Does my neck tighten up when getting up from my chair, when I work at my computer, when I exercise?
Inhibition: Pausing before reacting to a stimulus, whether it comes from outside myself or within me. For example, when my cell phone rings, I can pause for a moment before I pick it up to answer. In this pause, I may become aware of what my muscles “want” to do to answer the phone in my habitual way. It also gives me time to give myself a little direction.
Direction: Thinking to myself: I allow my neck to be free; So that my head can release forward and up (away from the top of my spine); So that my torso can lengthen and widen; So that my knees can release forward and away from my torso; So that my heels can release back and down; So that my neck can be free…. etc. Direction is not checking to see if these things are happening, or moving body parts to “make” them change. Itʼs just a light, wishful thought that I renew frequently. Non-doing: Inhibition is literally “non-doing” – pausing before responding to a stimulus, long enough to consider whether and how to react. Directing is also not doing something, at least not in the way most of us experience “doing.” No deliberate muscle action is involved. I may notice my muscles responding to my thoughts, but my primary attention is given to sending the thought, not to trying to do or feel something.
Thinking in Activity: John Dewey used this phrase to describe a skill he learned through Alexander Technique lessons. To me, it means:
- • Being aware how I react – in mind and body – when something stimulates me to do something;
• Giving myself a moment before acting on that stimulus, so I can make a choice about whether and how to respond; and
• Lightly thinking my directions as a friendly reminder to myself that I donʼt need to contract and compress myself in order to act.
Basic Concepts Mind-Body Unity: The mind, brain and body are not separate. Through the nervous system, which links the brain to the rest of the body, they influence one another constantly. Our thoughts and emotions profoundly affect our bodies, and vice versa.
Good Use of the Self: This is F.M. Alexanderʼs term for what we are working towards: fluid, efficient, and alert functioning of body and mind. We talk about the “self” because we are concerned with the whole person, recognizing that body and mind are not separate. We talk about how we “use” ourselves to indicate that we can make conscious choices about how to do our daily activities, so that the cumulative effects of unconscious habits donʼt cause us pain and disfunction.
Primary Control: If the head, neck and back are contracted together, movement is restricted; if the neck is free and the head poised easily, movement becomes more fluid and requires less effort. Thus, the relationship among the head, neck and back is the key to good coordination and efficient functioning.
Habit and Debauched Kinaesthesia: The force of habit is extremely strong, and cannot necessarily be overcome by sheer willpower. When we are used to moving, sitting and standing in a particular habitual way, it feels wrong to move, sit and stand differently. The feeling sense may not provide us accurate information about what we are doing. F.M. Alexander called this phenomenon “debauched kinaesthesia,” or “unreliable sensory appreciation.”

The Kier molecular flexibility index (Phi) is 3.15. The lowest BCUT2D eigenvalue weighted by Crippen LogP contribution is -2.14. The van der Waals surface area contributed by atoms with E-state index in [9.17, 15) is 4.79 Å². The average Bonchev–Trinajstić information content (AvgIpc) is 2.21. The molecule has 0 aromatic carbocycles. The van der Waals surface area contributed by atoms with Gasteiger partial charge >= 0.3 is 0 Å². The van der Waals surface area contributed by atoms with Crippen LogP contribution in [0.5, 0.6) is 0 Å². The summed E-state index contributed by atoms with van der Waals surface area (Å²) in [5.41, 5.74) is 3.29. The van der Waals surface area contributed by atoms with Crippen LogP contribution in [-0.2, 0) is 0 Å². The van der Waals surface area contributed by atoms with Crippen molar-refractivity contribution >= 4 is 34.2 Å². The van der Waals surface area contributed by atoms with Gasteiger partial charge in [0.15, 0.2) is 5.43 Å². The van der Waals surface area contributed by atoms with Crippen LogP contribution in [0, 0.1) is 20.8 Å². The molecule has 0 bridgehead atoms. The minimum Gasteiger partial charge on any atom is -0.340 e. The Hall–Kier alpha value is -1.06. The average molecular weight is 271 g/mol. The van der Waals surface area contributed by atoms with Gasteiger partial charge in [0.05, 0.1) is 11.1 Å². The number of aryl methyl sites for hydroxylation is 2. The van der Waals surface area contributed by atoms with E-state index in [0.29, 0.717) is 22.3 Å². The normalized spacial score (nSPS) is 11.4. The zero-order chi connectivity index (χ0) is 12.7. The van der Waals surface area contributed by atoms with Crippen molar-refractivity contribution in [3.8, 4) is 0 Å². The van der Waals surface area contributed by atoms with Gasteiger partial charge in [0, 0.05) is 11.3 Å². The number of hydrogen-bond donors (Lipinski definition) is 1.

Means-Whereby vs. End-Gaining: If we keep concentrating on a goal, we may fail to give attention to how we can best attain the goal. Alexander called excessive focus on the goal as “end-gaining.” Students of the Alexander Technique practice letting go of this attitude and replacing it with an attention to the means they use to attain their goal – the “means whereby” in Alexanderʼs terminology. We practice this using very simple goals: for example, getting in and out of a chair while giving attention to not tightening the neck.
Postural Reflexes – the True “Core” Muscles: The body has a natural support mechanism that keeps us upright: muscles that wind around and support the spine. If we stop doing things that interfere with these muscles, they will maintain us in an easy upright position, without a lot of work in the superficial muscles of the abdomen, back, shoulders and legs. The more we allow these true core muscles to support us in everyday activity, the stronger they become. Donʼt Take a Deep Breath! Efficient, easy breathing begins with breathing out. An inbreath will follow automatically – there is no need to “take a breath.”
Karen G. Krueger, LLC, is Nationally Certified Teacher of The Alexander Technique
Karen G. Krueger
[accordion][acc title=”What is Alexander Technique? “]The Alexander Technique was developed by F. Matthias Alexander (1869-1955), an Australian actor and teacher. He originally developed the Alexander Technique as a method of vocal training for singers and actors in the 1890s. The Alexander Technique is about choice, freedom and resilience. It is a way to change physical and mental habits and reactions that interfere with health and enjoyment of life. We often react to life’s demands and stresses by tensing our muscles, interfering with easy movement and straining our necks, backs and joints. Students of the Alexander Technique learn to let go of that tension and redirect their efforts more efficiently and intelligently, using their conscious thought process as a tool for change. [/acc][/accordion]